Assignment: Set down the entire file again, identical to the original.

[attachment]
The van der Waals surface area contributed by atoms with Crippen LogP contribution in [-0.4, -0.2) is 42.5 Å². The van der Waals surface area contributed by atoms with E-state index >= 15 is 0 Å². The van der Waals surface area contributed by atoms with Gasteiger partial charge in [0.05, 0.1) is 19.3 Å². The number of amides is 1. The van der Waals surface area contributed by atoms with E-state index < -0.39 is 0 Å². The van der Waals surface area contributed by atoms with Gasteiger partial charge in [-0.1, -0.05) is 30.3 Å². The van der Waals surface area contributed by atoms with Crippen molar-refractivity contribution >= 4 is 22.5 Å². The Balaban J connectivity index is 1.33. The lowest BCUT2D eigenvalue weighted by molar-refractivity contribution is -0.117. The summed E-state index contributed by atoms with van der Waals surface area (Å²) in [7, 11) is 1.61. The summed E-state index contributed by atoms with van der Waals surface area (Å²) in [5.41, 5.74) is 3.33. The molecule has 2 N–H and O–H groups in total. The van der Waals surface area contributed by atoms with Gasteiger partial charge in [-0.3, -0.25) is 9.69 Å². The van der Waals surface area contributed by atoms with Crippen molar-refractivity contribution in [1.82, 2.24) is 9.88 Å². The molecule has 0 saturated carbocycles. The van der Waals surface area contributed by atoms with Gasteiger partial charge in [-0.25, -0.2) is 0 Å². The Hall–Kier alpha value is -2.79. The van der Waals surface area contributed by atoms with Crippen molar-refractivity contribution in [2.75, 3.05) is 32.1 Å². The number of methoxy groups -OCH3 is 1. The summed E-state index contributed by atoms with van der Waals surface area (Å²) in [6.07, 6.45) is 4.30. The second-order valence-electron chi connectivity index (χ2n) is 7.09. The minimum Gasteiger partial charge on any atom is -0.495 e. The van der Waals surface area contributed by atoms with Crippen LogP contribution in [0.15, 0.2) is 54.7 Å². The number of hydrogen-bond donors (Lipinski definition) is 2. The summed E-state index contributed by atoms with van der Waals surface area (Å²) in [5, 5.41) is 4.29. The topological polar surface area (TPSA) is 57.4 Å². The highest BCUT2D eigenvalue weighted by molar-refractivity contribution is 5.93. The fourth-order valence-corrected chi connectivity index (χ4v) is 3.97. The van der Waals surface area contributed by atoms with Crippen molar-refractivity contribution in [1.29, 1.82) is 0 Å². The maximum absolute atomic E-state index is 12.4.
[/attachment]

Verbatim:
The van der Waals surface area contributed by atoms with Crippen LogP contribution in [-0.4, -0.2) is 42.5 Å². The van der Waals surface area contributed by atoms with E-state index >= 15 is 0 Å². The van der Waals surface area contributed by atoms with Gasteiger partial charge in [0.05, 0.1) is 19.3 Å². The number of amides is 1. The van der Waals surface area contributed by atoms with E-state index < -0.39 is 0 Å². The van der Waals surface area contributed by atoms with Gasteiger partial charge in [-0.1, -0.05) is 30.3 Å². The van der Waals surface area contributed by atoms with Crippen molar-refractivity contribution >= 4 is 22.5 Å². The Balaban J connectivity index is 1.33. The lowest BCUT2D eigenvalue weighted by molar-refractivity contribution is -0.117. The summed E-state index contributed by atoms with van der Waals surface area (Å²) in [7, 11) is 1.61. The summed E-state index contributed by atoms with van der Waals surface area (Å²) in [5.41, 5.74) is 3.33. The molecule has 2 N–H and O–H groups in total. The van der Waals surface area contributed by atoms with Gasteiger partial charge in [-0.3, -0.25) is 9.69 Å². The van der Waals surface area contributed by atoms with Crippen molar-refractivity contribution in [1.82, 2.24) is 9.88 Å². The molecule has 0 saturated carbocycles. The van der Waals surface area contributed by atoms with Gasteiger partial charge in [-0.25, -0.2) is 0 Å². The Hall–Kier alpha value is -2.79. The van der Waals surface area contributed by atoms with Crippen molar-refractivity contribution in [2.75, 3.05) is 32.1 Å². The number of methoxy groups -OCH3 is 1. The summed E-state index contributed by atoms with van der Waals surface area (Å²) in [6.07, 6.45) is 4.30. The second-order valence-electron chi connectivity index (χ2n) is 7.09. The minimum Gasteiger partial charge on any atom is -0.495 e. The van der Waals surface area contributed by atoms with Crippen LogP contribution in [0.15, 0.2) is 54.7 Å². The number of hydrogen-bond donors (Lipinski definition) is 2. The summed E-state index contributed by atoms with van der Waals surface area (Å²) in [5, 5.41) is 4.29. The topological polar surface area (TPSA) is 57.4 Å². The highest BCUT2D eigenvalue weighted by molar-refractivity contribution is 5.93. The fourth-order valence-corrected chi connectivity index (χ4v) is 3.97. The van der Waals surface area contributed by atoms with Crippen molar-refractivity contribution in [1.29, 1.82) is 0 Å². The maximum absolute atomic E-state index is 12.4.